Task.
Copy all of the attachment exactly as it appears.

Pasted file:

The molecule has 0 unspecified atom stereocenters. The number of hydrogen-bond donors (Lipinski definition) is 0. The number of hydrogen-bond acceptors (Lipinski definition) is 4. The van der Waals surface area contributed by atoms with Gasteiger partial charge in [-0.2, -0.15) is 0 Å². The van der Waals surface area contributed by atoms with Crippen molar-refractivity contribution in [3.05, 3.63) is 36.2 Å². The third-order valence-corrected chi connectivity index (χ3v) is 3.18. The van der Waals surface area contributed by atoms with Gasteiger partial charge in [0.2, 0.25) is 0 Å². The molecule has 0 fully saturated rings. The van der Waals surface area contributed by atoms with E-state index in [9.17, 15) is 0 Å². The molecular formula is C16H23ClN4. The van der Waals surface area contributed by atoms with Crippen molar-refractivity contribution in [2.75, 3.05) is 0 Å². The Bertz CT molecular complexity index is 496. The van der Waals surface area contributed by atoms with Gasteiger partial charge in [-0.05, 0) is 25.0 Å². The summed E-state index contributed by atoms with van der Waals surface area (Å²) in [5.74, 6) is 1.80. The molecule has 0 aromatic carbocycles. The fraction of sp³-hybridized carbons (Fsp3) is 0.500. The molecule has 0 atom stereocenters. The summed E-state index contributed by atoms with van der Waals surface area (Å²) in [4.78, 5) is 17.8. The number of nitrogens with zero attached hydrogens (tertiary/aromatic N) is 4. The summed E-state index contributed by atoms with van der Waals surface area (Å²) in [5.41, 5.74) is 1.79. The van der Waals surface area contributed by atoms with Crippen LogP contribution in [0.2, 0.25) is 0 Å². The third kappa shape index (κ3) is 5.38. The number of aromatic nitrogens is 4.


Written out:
The molecule has 0 unspecified atom stereocenters. The number of hydrogen-bond donors (Lipinski definition) is 0. The number of hydrogen-bond acceptors (Lipinski definition) is 4. The van der Waals surface area contributed by atoms with Gasteiger partial charge in [-0.2, -0.15) is 0 Å². The van der Waals surface area contributed by atoms with Crippen molar-refractivity contribution in [3.05, 3.63) is 36.2 Å². The third-order valence-corrected chi connectivity index (χ3v) is 3.18. The van der Waals surface area contributed by atoms with Gasteiger partial charge in [0.2, 0.25) is 0 Å². The molecule has 0 fully saturated rings. The van der Waals surface area contributed by atoms with E-state index in [9.17, 15) is 0 Å². The molecular formula is C16H23ClN4. The van der Waals surface area contributed by atoms with Crippen molar-refractivity contribution in [2.75, 3.05) is 0 Å². The Bertz CT molecular complexity index is 496. The van der Waals surface area contributed by atoms with Gasteiger partial charge in [-0.05, 0) is 25.0 Å². The summed E-state index contributed by atoms with van der Waals surface area (Å²) in [5.74, 6) is 1.80. The molecule has 0 aromatic carbocycles. The fraction of sp³-hybridized carbons (Fsp3) is 0.500. The molecule has 0 atom stereocenters. The summed E-state index contributed by atoms with van der Waals surface area (Å²) in [4.78, 5) is 17.8. The number of nitrogens with zero attached hydrogens (tertiary/aromatic N) is 4. The summed E-state index contributed by atoms with van der Waals surface area (Å²) in [5.41, 5.74) is 1.79. The van der Waals surface area contributed by atoms with Crippen LogP contribution in [0.2, 0.25) is 0 Å². The third kappa shape index (κ3) is 5.38. The number of aromatic nitrogens is 4.